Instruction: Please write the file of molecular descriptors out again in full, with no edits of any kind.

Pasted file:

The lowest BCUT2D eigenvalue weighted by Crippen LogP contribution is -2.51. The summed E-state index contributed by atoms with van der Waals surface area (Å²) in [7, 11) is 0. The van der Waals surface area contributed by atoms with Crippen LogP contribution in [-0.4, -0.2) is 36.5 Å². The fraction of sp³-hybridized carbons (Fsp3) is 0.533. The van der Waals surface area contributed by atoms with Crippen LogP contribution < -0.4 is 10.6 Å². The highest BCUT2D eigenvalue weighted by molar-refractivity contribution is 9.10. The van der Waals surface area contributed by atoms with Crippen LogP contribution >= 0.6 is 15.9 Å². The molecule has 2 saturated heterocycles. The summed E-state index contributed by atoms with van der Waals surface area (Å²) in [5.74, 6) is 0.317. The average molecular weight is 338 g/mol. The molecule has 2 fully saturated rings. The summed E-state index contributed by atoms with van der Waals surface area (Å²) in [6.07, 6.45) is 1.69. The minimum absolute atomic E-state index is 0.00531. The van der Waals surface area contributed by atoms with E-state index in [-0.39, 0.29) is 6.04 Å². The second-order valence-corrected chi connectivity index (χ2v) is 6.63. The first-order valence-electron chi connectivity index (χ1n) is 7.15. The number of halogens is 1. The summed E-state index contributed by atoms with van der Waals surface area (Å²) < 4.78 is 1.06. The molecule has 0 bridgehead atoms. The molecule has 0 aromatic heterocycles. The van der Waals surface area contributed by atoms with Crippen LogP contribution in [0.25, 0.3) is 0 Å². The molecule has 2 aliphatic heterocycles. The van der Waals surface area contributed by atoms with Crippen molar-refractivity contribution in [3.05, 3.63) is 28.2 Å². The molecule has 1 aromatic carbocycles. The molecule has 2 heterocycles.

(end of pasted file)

The lowest BCUT2D eigenvalue weighted by Crippen LogP contribution is -2.51. The summed E-state index contributed by atoms with van der Waals surface area (Å²) in [7, 11) is 0. The van der Waals surface area contributed by atoms with Crippen LogP contribution in [-0.4, -0.2) is 36.5 Å². The fraction of sp³-hybridized carbons (Fsp3) is 0.533. The van der Waals surface area contributed by atoms with Crippen LogP contribution < -0.4 is 10.6 Å². The highest BCUT2D eigenvalue weighted by molar-refractivity contribution is 9.10. The van der Waals surface area contributed by atoms with Crippen LogP contribution >= 0.6 is 15.9 Å². The molecule has 2 saturated heterocycles. The summed E-state index contributed by atoms with van der Waals surface area (Å²) in [5.74, 6) is 0.317. The average molecular weight is 338 g/mol. The molecule has 2 fully saturated rings. The summed E-state index contributed by atoms with van der Waals surface area (Å²) in [6.07, 6.45) is 1.69. The minimum absolute atomic E-state index is 0.00531. The van der Waals surface area contributed by atoms with E-state index in [-0.39, 0.29) is 6.04 Å². The second-order valence-corrected chi connectivity index (χ2v) is 6.63. The first-order valence-electron chi connectivity index (χ1n) is 7.15. The number of halogens is 1. The summed E-state index contributed by atoms with van der Waals surface area (Å²) < 4.78 is 1.06. The molecule has 0 bridgehead atoms. The molecule has 0 aromatic heterocycles. The van der Waals surface area contributed by atoms with Crippen LogP contribution in [0.25, 0.3) is 0 Å². The molecule has 2 aliphatic heterocycles. The van der Waals surface area contributed by atoms with Crippen molar-refractivity contribution in [3.05, 3.63) is 28.2 Å². The molecule has 1 aromatic carbocycles. The molecule has 2 heterocycles.